Responses to sea Level Rise Along the Coast of California: Case Studies of Adaptive Practices - Emily Anne Bridgewater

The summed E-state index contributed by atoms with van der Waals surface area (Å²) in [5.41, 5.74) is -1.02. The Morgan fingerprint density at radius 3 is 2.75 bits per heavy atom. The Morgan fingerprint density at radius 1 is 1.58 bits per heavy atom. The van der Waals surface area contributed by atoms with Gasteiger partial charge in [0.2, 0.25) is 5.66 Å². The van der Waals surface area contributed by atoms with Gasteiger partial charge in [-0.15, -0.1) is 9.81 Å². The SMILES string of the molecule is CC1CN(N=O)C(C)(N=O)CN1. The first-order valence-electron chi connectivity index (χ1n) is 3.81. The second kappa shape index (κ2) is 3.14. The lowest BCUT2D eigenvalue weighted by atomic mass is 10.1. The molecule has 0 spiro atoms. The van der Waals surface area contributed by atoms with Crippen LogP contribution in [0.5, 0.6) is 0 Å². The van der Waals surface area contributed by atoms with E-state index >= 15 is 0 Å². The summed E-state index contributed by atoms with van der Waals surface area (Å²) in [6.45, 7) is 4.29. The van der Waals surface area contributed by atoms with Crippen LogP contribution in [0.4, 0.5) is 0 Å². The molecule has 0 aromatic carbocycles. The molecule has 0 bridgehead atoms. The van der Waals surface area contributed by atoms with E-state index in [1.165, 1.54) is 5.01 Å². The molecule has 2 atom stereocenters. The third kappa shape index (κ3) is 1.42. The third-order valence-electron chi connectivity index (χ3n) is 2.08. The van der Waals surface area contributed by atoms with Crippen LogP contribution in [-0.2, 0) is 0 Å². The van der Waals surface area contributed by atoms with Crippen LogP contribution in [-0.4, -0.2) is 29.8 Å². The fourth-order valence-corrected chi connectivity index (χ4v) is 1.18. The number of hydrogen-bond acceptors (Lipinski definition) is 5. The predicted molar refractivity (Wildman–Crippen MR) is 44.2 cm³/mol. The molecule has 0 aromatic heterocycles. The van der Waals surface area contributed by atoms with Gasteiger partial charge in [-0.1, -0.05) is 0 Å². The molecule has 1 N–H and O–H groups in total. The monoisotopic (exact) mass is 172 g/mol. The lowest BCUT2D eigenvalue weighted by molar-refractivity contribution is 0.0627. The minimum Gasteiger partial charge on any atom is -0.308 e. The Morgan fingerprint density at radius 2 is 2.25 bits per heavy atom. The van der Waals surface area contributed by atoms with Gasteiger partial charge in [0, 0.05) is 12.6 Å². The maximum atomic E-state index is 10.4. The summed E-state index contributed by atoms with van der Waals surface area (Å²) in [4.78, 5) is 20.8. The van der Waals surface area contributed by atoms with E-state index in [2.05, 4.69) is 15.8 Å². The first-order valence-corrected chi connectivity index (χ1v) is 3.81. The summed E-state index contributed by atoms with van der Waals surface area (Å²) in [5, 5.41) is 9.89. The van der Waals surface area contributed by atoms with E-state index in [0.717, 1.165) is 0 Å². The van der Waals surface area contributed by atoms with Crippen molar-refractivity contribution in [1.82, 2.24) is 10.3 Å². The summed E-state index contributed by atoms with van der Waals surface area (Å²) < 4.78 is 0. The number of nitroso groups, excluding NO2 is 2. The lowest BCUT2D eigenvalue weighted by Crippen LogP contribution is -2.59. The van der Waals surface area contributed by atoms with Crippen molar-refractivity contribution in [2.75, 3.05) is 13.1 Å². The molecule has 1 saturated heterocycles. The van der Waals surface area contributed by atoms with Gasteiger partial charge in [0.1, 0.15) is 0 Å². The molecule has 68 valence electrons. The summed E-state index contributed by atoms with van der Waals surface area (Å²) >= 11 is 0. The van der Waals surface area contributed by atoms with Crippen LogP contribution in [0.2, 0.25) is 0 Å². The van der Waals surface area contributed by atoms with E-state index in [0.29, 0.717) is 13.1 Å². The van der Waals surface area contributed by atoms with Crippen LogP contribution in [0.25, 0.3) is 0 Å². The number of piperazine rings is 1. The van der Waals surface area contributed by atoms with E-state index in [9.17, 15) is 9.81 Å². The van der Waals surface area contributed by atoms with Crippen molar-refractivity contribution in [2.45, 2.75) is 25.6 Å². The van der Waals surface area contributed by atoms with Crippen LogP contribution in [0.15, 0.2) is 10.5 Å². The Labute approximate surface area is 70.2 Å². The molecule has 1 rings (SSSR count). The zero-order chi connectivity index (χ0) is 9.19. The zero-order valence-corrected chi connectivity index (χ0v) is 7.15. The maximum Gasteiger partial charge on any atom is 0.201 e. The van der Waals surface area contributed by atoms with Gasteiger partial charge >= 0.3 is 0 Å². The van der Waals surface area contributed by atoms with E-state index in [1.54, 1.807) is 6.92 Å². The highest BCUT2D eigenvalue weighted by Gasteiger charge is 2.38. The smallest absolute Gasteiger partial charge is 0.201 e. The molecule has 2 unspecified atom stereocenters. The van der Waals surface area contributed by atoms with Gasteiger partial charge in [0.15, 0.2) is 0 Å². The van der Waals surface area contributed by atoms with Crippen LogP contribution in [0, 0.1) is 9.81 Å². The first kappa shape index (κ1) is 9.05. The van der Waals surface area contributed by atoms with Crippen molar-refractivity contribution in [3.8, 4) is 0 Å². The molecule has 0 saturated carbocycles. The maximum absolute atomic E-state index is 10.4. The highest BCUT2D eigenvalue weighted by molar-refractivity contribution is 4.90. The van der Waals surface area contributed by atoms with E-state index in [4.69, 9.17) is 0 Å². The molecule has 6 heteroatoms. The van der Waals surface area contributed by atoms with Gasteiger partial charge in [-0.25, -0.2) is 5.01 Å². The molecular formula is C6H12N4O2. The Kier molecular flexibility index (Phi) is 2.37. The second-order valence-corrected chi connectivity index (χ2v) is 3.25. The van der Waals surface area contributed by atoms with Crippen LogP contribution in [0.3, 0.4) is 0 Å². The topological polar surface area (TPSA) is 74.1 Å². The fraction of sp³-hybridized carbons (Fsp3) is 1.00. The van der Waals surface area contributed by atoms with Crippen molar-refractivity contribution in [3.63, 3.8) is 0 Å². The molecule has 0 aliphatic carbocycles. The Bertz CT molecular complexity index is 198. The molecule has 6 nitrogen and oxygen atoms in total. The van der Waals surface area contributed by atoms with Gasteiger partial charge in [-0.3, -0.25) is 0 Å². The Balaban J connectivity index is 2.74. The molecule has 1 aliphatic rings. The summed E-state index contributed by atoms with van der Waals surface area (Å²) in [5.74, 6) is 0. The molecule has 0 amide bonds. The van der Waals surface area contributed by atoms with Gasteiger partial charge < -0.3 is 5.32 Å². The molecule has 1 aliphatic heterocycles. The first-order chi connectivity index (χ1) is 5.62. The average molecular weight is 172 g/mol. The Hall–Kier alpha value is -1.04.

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Sea levels are rising due to anthropogenic causes. As the oceans rise, coastal areas and inhabitants become progressively more vulnerable. Central to the exploration of this topic are the questions: What are local government responses to sea level rise along the coast of California? What circumstances lend themselves to either one of the three “adaptive practices” (coastal defense, managed retreat, or adaptive restoration scenarios) that local governments employ to respond to global sea-level rise? Three case studies, along the coast of California, inform this study: Goleta Beach Park in Santa Barbara County, Balboa Island in Orange County, and tidal wetland revitalization in Napa County. Both social vulnerability and resiliency theory have guided this field research and thesis. Qualitative research methods have largely informed my thesis, via semi-structured in-depth interviews, content analysis, site observation, and pictorial representation. Secondary sources and data have also been utilized, mainly for content analysis. The overall purpose and goal of this examination is to critically analyze how local governments are attempting to address the impacts of sea-level rise, what “adaptive practice” scenarios local governments are employing, and community responses to government action (or non-action) to sea-level rise along the coast of California.